AMES, Iowa – Iowa State University’s Seed Science Center (SSC) has been awarded two back-to-back grants to strengthen the capacities of national seed and biosafety authorities in the Philippines and Africa.
The Center will lead a grant from the United States Department of Agriculture’s Foreign Agricultural Service (USDA-FAS) to develop seed systems and encourage agricultural biotechnology applications in the Philippines and the African Union. The goal is to train professionals who will drive seed policy development and reforms in biotechnology research and development, as well as scientists and researchers with a strong grasp of the role of biotechnology innovations in advancing seed production and trade.
The effort dovetails a grant from the United States Agency for International Development (USAID), “Biotech Innovations for Food Security: An Enabling Policy Platform.” The award aims to foster an enabling policy climate for the introduction of new crops developed using new breeding technologies. The SSC is a sub-grantee to this grant being led by the International Food Policy Research Institute’s Program for Biosafety Systems.
“These two projects recognize that any effort to stave off food insecurity and malnutrition, two grand challenges of our time, begins with quality seeds,” said Manjit Misra, SSC Director. “Ultimately, the goal is to help farmers generate more income so they can feed themselves and their communities. We have a better chance for enduring peace when people have adequate, safe and nutritious food to support a healthy and productive life.”
The two-year USDA-FAS grant involves the online and on-site training of scientists, executives and policymakers, senior technical officers and middle-level managers of national seed and biotech authorities. Face-to-face training of scientists, researchers and officers of African biotechnology and seed authorities will take place in Ethiopia.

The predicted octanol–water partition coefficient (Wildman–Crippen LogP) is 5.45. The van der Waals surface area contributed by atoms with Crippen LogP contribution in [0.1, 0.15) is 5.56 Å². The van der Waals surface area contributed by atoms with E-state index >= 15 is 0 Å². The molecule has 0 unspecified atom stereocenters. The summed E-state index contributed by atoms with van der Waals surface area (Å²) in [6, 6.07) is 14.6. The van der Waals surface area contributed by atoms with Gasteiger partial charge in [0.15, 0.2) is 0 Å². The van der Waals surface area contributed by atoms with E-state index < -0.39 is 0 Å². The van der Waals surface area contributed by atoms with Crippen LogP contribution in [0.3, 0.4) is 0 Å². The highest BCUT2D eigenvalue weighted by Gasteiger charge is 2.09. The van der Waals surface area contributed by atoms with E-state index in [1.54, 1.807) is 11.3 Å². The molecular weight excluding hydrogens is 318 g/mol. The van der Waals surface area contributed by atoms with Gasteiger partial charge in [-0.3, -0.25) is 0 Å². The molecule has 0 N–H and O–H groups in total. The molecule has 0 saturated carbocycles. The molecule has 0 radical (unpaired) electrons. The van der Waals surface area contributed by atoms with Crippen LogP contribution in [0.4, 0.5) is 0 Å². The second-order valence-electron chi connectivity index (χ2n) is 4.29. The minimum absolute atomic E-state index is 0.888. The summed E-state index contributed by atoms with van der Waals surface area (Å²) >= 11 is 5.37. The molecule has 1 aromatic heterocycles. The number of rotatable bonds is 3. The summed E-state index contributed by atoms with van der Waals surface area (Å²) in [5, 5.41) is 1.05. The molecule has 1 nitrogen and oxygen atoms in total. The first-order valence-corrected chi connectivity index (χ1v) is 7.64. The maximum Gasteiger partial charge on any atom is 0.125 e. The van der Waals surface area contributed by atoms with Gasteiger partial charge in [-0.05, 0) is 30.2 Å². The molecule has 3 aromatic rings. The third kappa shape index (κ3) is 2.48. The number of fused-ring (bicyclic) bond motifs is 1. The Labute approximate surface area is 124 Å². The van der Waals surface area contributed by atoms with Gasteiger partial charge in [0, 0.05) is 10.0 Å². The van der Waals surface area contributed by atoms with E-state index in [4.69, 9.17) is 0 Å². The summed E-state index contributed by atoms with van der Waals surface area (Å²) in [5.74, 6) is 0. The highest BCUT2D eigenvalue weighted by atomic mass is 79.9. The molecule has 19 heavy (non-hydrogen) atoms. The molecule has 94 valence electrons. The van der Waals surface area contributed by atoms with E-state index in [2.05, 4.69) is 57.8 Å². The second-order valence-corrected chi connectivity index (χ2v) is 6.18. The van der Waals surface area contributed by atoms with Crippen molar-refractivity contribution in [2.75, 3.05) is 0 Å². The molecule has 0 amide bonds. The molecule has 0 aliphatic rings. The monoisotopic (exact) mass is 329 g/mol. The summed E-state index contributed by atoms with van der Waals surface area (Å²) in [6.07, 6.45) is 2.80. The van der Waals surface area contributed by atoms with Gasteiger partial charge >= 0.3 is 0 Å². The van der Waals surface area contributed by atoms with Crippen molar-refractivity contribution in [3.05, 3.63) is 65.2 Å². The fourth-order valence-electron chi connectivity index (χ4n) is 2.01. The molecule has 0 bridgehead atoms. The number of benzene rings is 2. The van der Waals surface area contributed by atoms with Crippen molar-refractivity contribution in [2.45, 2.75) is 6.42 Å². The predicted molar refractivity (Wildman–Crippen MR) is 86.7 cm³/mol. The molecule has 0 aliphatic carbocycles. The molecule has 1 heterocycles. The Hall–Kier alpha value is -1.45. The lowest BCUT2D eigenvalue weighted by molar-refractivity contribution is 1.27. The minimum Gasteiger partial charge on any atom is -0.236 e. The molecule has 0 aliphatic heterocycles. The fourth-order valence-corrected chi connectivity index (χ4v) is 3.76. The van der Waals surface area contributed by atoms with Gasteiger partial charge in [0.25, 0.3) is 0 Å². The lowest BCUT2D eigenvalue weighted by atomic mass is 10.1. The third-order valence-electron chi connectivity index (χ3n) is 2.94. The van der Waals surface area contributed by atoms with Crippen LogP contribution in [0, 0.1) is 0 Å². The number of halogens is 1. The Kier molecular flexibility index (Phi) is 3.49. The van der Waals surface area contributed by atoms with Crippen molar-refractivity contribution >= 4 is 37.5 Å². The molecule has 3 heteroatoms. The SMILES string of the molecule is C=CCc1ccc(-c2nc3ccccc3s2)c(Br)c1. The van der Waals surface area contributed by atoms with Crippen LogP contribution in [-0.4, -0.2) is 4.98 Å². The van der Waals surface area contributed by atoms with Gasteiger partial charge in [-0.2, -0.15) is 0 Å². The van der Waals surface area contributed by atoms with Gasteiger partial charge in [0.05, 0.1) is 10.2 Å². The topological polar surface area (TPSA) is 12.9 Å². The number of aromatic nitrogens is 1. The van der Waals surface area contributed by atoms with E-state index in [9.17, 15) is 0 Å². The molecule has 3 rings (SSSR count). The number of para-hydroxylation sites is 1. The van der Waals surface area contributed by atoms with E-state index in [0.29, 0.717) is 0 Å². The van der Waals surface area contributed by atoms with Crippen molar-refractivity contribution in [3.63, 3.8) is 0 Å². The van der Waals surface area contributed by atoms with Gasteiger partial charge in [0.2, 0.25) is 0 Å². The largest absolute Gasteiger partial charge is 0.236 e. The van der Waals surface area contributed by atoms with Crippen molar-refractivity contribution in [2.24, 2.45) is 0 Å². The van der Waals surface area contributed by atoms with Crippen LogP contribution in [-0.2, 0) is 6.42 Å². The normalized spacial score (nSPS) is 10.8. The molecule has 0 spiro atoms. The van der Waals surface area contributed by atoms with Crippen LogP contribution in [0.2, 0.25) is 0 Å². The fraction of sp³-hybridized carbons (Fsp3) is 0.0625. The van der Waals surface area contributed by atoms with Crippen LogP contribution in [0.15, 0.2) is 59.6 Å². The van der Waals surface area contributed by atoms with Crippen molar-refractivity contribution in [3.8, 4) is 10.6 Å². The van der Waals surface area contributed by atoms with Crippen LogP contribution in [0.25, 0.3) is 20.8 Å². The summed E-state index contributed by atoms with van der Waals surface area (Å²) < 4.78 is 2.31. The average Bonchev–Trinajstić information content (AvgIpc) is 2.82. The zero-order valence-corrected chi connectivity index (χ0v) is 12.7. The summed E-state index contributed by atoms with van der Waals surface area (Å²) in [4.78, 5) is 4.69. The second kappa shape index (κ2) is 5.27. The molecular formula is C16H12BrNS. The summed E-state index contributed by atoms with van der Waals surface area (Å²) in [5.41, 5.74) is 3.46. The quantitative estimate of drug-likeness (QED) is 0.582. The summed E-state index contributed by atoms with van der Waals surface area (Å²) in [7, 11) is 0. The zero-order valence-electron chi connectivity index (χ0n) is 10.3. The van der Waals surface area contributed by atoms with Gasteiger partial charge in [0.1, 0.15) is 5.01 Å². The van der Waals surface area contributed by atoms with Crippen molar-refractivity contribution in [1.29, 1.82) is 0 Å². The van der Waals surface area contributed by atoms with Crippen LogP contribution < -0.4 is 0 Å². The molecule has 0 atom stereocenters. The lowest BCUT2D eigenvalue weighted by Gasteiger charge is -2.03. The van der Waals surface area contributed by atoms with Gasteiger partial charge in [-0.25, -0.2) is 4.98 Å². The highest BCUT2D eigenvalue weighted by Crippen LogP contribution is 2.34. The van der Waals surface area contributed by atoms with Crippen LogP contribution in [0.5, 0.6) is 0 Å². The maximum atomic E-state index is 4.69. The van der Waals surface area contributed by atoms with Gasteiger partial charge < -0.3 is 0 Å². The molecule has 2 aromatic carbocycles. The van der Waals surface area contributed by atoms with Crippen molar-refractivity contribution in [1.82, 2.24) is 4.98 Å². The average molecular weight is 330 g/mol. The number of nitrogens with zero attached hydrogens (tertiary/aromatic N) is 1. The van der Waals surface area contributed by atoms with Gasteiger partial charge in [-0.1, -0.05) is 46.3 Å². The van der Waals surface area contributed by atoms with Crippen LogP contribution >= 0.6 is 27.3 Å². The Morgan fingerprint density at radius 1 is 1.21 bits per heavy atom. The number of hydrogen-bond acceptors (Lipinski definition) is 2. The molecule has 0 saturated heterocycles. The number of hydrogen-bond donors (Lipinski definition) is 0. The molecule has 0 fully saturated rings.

The five-year USAID grant calls for an integrated package of technical assistance to implement regionally harmonized seed regulations and agreements for the licensing and release of new biotech varieties in select countries in the Common Market for Eastern and Southern Africa (COMESA) region and the Economic Community of West African States (ECOWAS). The training component of this grant will familiarize leaders and decision makers of agencies with regulatory powers to the entire lifecycle of genome-edited and genetically engineered products.
“Our trainees’ increased capacities to manage and conduct research and development initiatives, as well as drive and implement critical policy reforms, will consequently foster conditions that buttress food security,” said Lulu Rodriguez, SSC Global Programs Leader. “These include a vibrant seed sector able to produce quality seeds and make them available to small-scale farmers, biotech products to feed and nourish growing populations while sustaining the environment, and enhanced trade capacity.”
In these two projects, SSC coordinates the work of a pool of Iowa State College of Agriculture and Life Sciences researchers and external experts on the science and policy applied to plant and animal biotech innovations—from development to commercialization—and seed systems development.
“The SSC has an extensive history of global engagement and experience in this type of collaborative work,” Rodriguez said. “We have been in more than 80 countries over the past 20 years, helping to expand producers’ access to quality seed, facilitate seed trade, and promote the growth of national seed industries.”
About the Seed Science Center
The Seed Science Center at Iowa State University is a national and international center of excellence in seed research, education, technology transfer, and global seed programs.